Although the Mevlevi Suficity of Konya is the most well-known place to see dervishes perform, Visitors are welcome to attend the sema in Bursa’s Mevlevi cultural center (the religious ceremony of the whirling dervishes).

The difference between this sema with the one in Konya is that the Mevlevi Sufi community’s religious practice is the focus of this sema rather than a tourist attraction.

The Karabaş-i Veli Kültür Merkezi, the community’s dervish lodge (referred to as a tekke in Turkish), hosts it every evening.

Male guests sit on the ground level while female visitors watch from a balcony above them. When you enter the tekke, women are required to cover their heads with a headscarf.

In the summer, the ritual begins at 9.30pm and 8pm in the winter.

Green mosque and Tomb

Sultan Mehmed I commissioned the construction of both the Green Mosque (Yeşil Cami) and the Green Tomb (Yeşil Türbe), which house the Sultan’s sarcophagus.

Mehmed I, the fifth Ottoman sultan, was an important person in early Ottoman history because he was able to consolidate control over a wide range of territories throughout his time in power.

Built in 1422, the Green Mosque is a prime example of the Ottoman architectural style that would eventually supplant Seljuk architecture. The walls of the interior are decorated with tiles.

The Green Tomb’s interior and façade are both decorated with intricate tilework.

Lakeside village of Gülyaz

Bursa’s primary business district is roughly 40 kilometers away from Ulubat Lake. Gölyaz, a little settlement on a peninsula protruding out into the lake, offers a sense of rural life in slow motion.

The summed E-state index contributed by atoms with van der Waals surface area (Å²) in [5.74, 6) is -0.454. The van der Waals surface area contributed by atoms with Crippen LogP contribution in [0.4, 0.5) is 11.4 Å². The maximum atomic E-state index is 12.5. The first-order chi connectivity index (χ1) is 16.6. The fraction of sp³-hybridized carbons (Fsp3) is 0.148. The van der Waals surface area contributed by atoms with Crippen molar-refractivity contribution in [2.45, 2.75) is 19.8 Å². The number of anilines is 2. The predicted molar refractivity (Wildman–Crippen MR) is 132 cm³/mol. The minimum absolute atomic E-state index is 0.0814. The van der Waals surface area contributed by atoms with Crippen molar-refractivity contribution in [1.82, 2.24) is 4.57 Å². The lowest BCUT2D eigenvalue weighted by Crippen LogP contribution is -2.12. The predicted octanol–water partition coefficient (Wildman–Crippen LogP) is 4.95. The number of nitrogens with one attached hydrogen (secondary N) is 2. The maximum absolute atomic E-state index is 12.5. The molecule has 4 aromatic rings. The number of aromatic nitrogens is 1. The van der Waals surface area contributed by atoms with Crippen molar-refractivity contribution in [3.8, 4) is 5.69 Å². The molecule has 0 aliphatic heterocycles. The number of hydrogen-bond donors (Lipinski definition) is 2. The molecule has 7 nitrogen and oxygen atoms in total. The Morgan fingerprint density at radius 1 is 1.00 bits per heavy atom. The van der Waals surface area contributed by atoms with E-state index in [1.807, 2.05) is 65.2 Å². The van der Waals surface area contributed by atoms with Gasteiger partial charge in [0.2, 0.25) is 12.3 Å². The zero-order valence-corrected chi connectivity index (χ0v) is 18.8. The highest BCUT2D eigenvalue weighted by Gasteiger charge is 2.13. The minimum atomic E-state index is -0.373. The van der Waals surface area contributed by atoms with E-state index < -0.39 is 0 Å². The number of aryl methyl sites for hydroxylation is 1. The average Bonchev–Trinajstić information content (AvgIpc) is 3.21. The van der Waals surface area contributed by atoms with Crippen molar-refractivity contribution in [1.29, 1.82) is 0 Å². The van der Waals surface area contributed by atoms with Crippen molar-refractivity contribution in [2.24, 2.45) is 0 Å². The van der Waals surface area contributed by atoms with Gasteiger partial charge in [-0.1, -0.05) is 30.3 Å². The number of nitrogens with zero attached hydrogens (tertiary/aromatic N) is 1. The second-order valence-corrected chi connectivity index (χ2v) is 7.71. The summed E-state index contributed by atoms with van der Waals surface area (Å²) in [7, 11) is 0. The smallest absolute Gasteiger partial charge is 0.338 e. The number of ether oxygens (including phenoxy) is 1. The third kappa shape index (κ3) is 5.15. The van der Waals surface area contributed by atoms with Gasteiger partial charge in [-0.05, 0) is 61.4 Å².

Locals from Bursa go here on weekends to wander the lakeshore, take in the serene ambience, and go on boat rides on the lake.

An abundance of dilapidated buildings can be found lining the streets of the small town. A famous and enormous plane tree dating back more than seven hundred years also stands in the village’s center, as do the shattered remains of the Roman settlement’s outer walls.

As migratory birds come through in spring, Ulubat Lake is a popular destination for birdwatchers.

Bursa Citadel

The well-preserved citadel walls of Bursa’s core district surround the city’s oldest district, which sits on a hill above the urban activity below.

As you ascend, you’ll see the Grand Mosque and surrounding bazaar area, as well as Uluda’s hills rising in the distance, from the park on top.

Ozman and Orhan Gazi, the founders of the Ottoman Empire, are buried in the park’s historic clock tower. It is important to note that the present tomb structure is not the original, as it was destroyed in an earthquake in 1863 and subsequently rebuilt.

It’s possible to see several well-preserved Ottoman residences and mansions in the streets and alleyways encircling the park, as well as certain sections of the surviving ramparts.